Porsche’s recent tragedy with the Taycan has sent waves through the EV community. Even though many supporters of the EV Revolution criticized the Porsche Taycan, no one wanted to see it meet this tragic outcome.
At the end of the day, EV supporters are rooting for change in the entire auto industry. Porsche’s gallant foray into the all-electric car segment was a bold step, especially for a legacy automaker, but it is going to take more than guts to survive the EV Revolution.
Most legacy automakers don’t seem to realize that entering the electric car market will require more effort, work, and sacrifice from them. Tesla had to learn this the hard way, specifically with the original Roadster and initial Model 3 production a couple of years ago.
Telsa’s first attempt with the Roadster wasn’t exactly a bullseye. Back then, the startup automaker thought it would be adequate to put batteries in a Lotus Elise body. By the end of the original Roadster's production run, the Lotus Elise body had been modified so much that Tesla might as well have designed the car from scratch.
Needless to say, the company was naive at the time—which Elon Musk admitted in his interview in the Third Row Tesla Podcast. Ultimately, Tesla’s struggles with the original Roadster encouraged the company to design an EV of its own from scratch.
When it started mass production of the Model 3, Tesla struggled again and this eventually led to the GA4 Tent. The temporary makeshift production line for the 2017 Model 3 was Tesla, once again starting from square one—at least in the mass assembly department.
Tesla’s journey with the 2008 Roadster and the Model 3's production was challenging. However, it forced the company to think differently and be resourceful. Those struggles basically helped Tesla become the innovative auto industry disruptor it is today.
There’s no doubt that electric vehicles have arrived, and the EV Revolution is here to stay this time—at least to the majority of the world. However, the question remains: how can legacy automakers transition from being fossil-fuel car producers to all-electric EV manufacturers?
The answer is quite simple and lies in Tesla’s journey. Legacy automakers must start from scratch. They must not be afraid to forge into the road not traveled in the auto industry for so long.
To start, legacy automakers must realize that the knowledge they’ve gained in the ICE-dominant car industry will be next to useless in the EV business. Traditional car manufacturers need to recognize that they will probably need to sacrifice some of their legacies to enter the EV market.
One part of the old auto industry that might need to be dismantled would be the supply chain, which was proven to hinder innovation in old automakers. Nikkei Business Publications conducted a teardown of a Tesla Model 3 recently. An engineer from one of Japan’s leading automakers helped with the teardown and claimed that Tesla’s Hardware 3 chip was at least six years ahead of other companies in the auto industry.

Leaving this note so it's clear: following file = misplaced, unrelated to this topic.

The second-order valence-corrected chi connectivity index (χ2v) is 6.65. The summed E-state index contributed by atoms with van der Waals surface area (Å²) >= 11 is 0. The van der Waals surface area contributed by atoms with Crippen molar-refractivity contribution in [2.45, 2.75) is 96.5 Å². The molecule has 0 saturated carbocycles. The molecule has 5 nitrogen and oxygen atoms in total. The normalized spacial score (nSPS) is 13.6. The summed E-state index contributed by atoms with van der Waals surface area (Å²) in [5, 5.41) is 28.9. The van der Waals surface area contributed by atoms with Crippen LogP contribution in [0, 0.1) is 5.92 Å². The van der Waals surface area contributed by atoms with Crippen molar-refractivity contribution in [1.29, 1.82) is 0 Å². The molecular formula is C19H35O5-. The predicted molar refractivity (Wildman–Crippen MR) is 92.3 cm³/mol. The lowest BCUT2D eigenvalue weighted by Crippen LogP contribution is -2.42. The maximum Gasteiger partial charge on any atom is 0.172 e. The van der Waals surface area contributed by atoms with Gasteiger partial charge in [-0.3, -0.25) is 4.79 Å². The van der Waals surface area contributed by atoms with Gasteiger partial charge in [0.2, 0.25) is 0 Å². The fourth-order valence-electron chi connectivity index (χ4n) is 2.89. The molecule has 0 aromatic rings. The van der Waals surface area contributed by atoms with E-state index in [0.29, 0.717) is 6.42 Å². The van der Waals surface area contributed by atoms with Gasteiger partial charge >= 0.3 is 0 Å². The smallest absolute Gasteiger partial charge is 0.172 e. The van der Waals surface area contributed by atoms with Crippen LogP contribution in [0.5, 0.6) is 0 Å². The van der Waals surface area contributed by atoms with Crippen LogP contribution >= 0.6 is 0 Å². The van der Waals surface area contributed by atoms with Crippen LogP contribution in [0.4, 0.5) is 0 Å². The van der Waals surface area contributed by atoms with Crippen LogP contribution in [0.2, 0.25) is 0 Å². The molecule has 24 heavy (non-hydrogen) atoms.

Worst yet, the engineer concluded that if legacy automakers were to try to close the gap with Tesla, it would be detrimental to the auto industry’s current supply structure. The choice then for long-time car makers was between keeping the status quo and risking advancement in the industry or innovating but losing the foundation built through the years.
Porsche decided to innovate with the Taycan, but it couldn’t extract itself from its foundation. When it came to the Taycan, Porsche’s goal was to make an EV much like its legendary vehicle, the 911. The car is designed on its own EV platform, but there's a lot less vertical integration involved compared to Tesla's electric cars.
Batteries are one of the most essential components to an EV, but most legacy automakers aren’t spending enough time to research and develop them like Tesla. The maker of the Roadster, Models S, 3, and X have clearly spent a lot of time working on and learning about batteries.
It shows, too. Just recently, news broke that Tesla could be in talks with CATL for a cobalt-free battery. Tesla has developed its own specific battery chemistry, and it's pursued improvements ever since. All it really needs from third-party battery companies are cells, but the company is looking to produce its own cells in the near future too.
Some traditional car manufacturers don’t seem to realize that batteries and powertrains are the bread and butter of electric vehicles. Most of the EVs designed by legacy automakers focus on the design, features, and quirky goods of the cars. Batteries and powertrains feel like an afterthought, even though they would be the most equivalent to an engine.
I have no doubt about the world is going toward electrify, but my biggest question will be who’s (legacy automakers) gonna be successful survive thru this revolution.— Vincent (@vincent13031925) February 18, 2020
Then there is the topic of tech advancements, which are the toppings of the EV cake. Tesla is known for its cool, fun features--the coolest of them all being Autopilot and FSD. Legacy automakers have tried to mimic or deliver equally fascinating features in their electric cars, but often miss the target.
This is because Tesla doesn’t just think like an automaker, it also thinks like a tech company. Traditional automakers only wear one mask, but to survive the EV revolution, they will need to wear both.
Ultimately, the recent Porsche Taycan fire revealed that the EV revolution will be about survival for legacy automakers. In order to survive, traditional car manufacturers need to realize that all-electric vehicles are a different beast. And to tame them, they have to be open-minded enough to admit that even veterans still need a lot of learning to do.
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